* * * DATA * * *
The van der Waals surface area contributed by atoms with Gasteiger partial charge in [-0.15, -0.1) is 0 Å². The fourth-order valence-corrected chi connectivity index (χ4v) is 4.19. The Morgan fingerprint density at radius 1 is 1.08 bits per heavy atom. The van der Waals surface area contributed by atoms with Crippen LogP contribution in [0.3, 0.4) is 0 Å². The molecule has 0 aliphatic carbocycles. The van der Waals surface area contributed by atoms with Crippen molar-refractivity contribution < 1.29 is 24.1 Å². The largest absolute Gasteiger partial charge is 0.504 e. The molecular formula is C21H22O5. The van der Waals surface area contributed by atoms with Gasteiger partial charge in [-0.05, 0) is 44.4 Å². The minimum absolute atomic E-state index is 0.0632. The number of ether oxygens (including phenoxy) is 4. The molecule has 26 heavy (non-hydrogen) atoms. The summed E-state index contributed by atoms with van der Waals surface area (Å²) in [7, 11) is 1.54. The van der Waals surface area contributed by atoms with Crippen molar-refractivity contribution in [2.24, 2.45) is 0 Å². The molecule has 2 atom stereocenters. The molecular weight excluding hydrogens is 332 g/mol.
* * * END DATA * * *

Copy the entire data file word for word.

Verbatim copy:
The van der Waals surface area contributed by atoms with Gasteiger partial charge in [-0.15, -0.1) is 0 Å². The fourth-order valence-corrected chi connectivity index (χ4v) is 4.19. The Morgan fingerprint density at radius 1 is 1.08 bits per heavy atom. The van der Waals surface area contributed by atoms with Crippen LogP contribution in [0.3, 0.4) is 0 Å². The molecule has 0 aliphatic carbocycles. The van der Waals surface area contributed by atoms with Crippen molar-refractivity contribution < 1.29 is 24.1 Å². The largest absolute Gasteiger partial charge is 0.504 e. The molecular formula is C21H22O5. The van der Waals surface area contributed by atoms with Gasteiger partial charge in [-0.05, 0) is 44.4 Å². The minimum absolute atomic E-state index is 0.0632. The number of ether oxygens (including phenoxy) is 4. The molecule has 26 heavy (non-hydrogen) atoms. The summed E-state index contributed by atoms with van der Waals surface area (Å²) in [7, 11) is 1.54. The van der Waals surface area contributed by atoms with Crippen molar-refractivity contribution in [2.24, 2.45) is 0 Å². The molecule has 2 atom stereocenters. The molecular weight excluding hydrogens is 332 g/mol.